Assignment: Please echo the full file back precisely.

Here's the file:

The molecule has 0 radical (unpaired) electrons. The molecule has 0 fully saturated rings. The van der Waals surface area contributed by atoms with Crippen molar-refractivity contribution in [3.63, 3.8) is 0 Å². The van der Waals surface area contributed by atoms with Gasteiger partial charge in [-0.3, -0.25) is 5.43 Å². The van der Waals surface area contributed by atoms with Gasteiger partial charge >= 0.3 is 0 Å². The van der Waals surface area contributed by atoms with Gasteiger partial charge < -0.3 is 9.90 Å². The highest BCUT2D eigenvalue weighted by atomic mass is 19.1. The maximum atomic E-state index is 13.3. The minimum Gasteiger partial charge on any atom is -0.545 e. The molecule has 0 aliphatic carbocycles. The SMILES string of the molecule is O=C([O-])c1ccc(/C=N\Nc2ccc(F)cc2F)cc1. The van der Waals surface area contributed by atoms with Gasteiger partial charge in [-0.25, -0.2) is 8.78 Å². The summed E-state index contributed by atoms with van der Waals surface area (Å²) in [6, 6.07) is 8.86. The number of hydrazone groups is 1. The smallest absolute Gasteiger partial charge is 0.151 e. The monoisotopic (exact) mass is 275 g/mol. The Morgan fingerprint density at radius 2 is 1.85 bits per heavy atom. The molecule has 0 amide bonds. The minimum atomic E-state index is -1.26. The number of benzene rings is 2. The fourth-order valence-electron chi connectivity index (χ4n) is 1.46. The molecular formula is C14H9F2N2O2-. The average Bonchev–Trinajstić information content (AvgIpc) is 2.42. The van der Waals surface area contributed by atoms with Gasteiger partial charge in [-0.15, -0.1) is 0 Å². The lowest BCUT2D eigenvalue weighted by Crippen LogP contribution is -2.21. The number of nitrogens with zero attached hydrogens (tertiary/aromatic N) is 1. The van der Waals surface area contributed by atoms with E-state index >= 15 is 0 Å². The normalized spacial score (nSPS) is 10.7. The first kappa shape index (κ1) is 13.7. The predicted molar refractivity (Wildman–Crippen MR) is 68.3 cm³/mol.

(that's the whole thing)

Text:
The molecule has 0 radical (unpaired) electrons. The molecule has 0 fully saturated rings. The van der Waals surface area contributed by atoms with Crippen molar-refractivity contribution in [3.63, 3.8) is 0 Å². The van der Waals surface area contributed by atoms with Gasteiger partial charge in [-0.3, -0.25) is 5.43 Å². The van der Waals surface area contributed by atoms with Gasteiger partial charge >= 0.3 is 0 Å². The van der Waals surface area contributed by atoms with Gasteiger partial charge < -0.3 is 9.90 Å². The highest BCUT2D eigenvalue weighted by atomic mass is 19.1. The maximum atomic E-state index is 13.3. The minimum Gasteiger partial charge on any atom is -0.545 e. The molecule has 0 aliphatic carbocycles. The SMILES string of the molecule is O=C([O-])c1ccc(/C=N\Nc2ccc(F)cc2F)cc1. The van der Waals surface area contributed by atoms with Gasteiger partial charge in [-0.25, -0.2) is 8.78 Å². The summed E-state index contributed by atoms with van der Waals surface area (Å²) in [6, 6.07) is 8.86. The number of hydrazone groups is 1. The smallest absolute Gasteiger partial charge is 0.151 e. The monoisotopic (exact) mass is 275 g/mol. The Morgan fingerprint density at radius 2 is 1.85 bits per heavy atom. The molecule has 0 amide bonds. The minimum atomic E-state index is -1.26. The number of benzene rings is 2. The fourth-order valence-electron chi connectivity index (χ4n) is 1.46. The molecular formula is C14H9F2N2O2-. The average Bonchev–Trinajstić information content (AvgIpc) is 2.42. The van der Waals surface area contributed by atoms with Gasteiger partial charge in [-0.15, -0.1) is 0 Å². The lowest BCUT2D eigenvalue weighted by Crippen LogP contribution is -2.21. The number of nitrogens with zero attached hydrogens (tertiary/aromatic N) is 1. The van der Waals surface area contributed by atoms with E-state index >= 15 is 0 Å². The normalized spacial score (nSPS) is 10.7. The first kappa shape index (κ1) is 13.7. The predicted molar refractivity (Wildman–Crippen MR) is 68.3 cm³/mol.